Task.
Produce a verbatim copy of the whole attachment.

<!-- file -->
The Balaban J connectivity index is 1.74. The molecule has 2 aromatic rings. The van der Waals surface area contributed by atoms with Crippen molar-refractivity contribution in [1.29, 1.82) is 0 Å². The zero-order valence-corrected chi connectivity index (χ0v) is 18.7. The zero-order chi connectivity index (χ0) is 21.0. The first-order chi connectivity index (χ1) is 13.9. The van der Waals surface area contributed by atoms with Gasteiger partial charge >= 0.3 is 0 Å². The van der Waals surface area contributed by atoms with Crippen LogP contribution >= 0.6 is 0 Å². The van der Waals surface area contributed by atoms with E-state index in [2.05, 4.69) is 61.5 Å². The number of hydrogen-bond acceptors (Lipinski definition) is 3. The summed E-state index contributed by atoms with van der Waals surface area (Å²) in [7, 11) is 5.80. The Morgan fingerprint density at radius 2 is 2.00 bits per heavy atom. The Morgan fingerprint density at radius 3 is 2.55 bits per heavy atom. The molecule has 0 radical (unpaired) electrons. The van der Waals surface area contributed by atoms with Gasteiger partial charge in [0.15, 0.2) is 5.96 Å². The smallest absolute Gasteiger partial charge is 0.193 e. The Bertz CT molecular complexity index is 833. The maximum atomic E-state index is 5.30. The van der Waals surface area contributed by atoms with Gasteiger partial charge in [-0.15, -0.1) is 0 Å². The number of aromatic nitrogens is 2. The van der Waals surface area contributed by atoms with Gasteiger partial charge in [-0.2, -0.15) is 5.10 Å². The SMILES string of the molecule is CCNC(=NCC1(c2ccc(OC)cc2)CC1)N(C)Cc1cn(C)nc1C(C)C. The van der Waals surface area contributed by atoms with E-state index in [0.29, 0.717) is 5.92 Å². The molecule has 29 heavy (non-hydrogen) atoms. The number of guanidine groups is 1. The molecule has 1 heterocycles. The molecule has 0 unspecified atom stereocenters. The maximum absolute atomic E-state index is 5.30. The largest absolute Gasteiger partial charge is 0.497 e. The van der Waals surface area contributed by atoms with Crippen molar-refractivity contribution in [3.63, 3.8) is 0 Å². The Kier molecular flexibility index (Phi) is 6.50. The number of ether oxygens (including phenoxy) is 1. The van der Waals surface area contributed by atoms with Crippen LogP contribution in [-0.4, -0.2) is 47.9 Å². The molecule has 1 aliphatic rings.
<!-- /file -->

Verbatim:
The Balaban J connectivity index is 1.74. The molecule has 2 aromatic rings. The van der Waals surface area contributed by atoms with Crippen molar-refractivity contribution in [1.29, 1.82) is 0 Å². The zero-order valence-corrected chi connectivity index (χ0v) is 18.7. The zero-order chi connectivity index (χ0) is 21.0. The first-order chi connectivity index (χ1) is 13.9. The van der Waals surface area contributed by atoms with Gasteiger partial charge >= 0.3 is 0 Å². The van der Waals surface area contributed by atoms with Crippen LogP contribution >= 0.6 is 0 Å². The van der Waals surface area contributed by atoms with E-state index in [2.05, 4.69) is 61.5 Å². The number of hydrogen-bond acceptors (Lipinski definition) is 3. The summed E-state index contributed by atoms with van der Waals surface area (Å²) in [7, 11) is 5.80. The Morgan fingerprint density at radius 2 is 2.00 bits per heavy atom. The Morgan fingerprint density at radius 3 is 2.55 bits per heavy atom. The molecule has 0 radical (unpaired) electrons. The van der Waals surface area contributed by atoms with Gasteiger partial charge in [0.15, 0.2) is 5.96 Å². The smallest absolute Gasteiger partial charge is 0.193 e. The Bertz CT molecular complexity index is 833. The maximum atomic E-state index is 5.30. The van der Waals surface area contributed by atoms with Gasteiger partial charge in [-0.15, -0.1) is 0 Å². The number of aromatic nitrogens is 2. The van der Waals surface area contributed by atoms with Gasteiger partial charge in [-0.2, -0.15) is 5.10 Å². The SMILES string of the molecule is CCNC(=NCC1(c2ccc(OC)cc2)CC1)N(C)Cc1cn(C)nc1C(C)C. The van der Waals surface area contributed by atoms with E-state index in [0.29, 0.717) is 5.92 Å². The molecule has 29 heavy (non-hydrogen) atoms. The number of guanidine groups is 1. The molecule has 1 heterocycles. The molecule has 0 unspecified atom stereocenters. The maximum absolute atomic E-state index is 5.30. The largest absolute Gasteiger partial charge is 0.497 e. The van der Waals surface area contributed by atoms with Crippen molar-refractivity contribution in [3.63, 3.8) is 0 Å². The Kier molecular flexibility index (Phi) is 6.50. The number of ether oxygens (including phenoxy) is 1. The van der Waals surface area contributed by atoms with Crippen LogP contribution in [-0.4, -0.2) is 47.9 Å². The molecule has 1 aliphatic rings.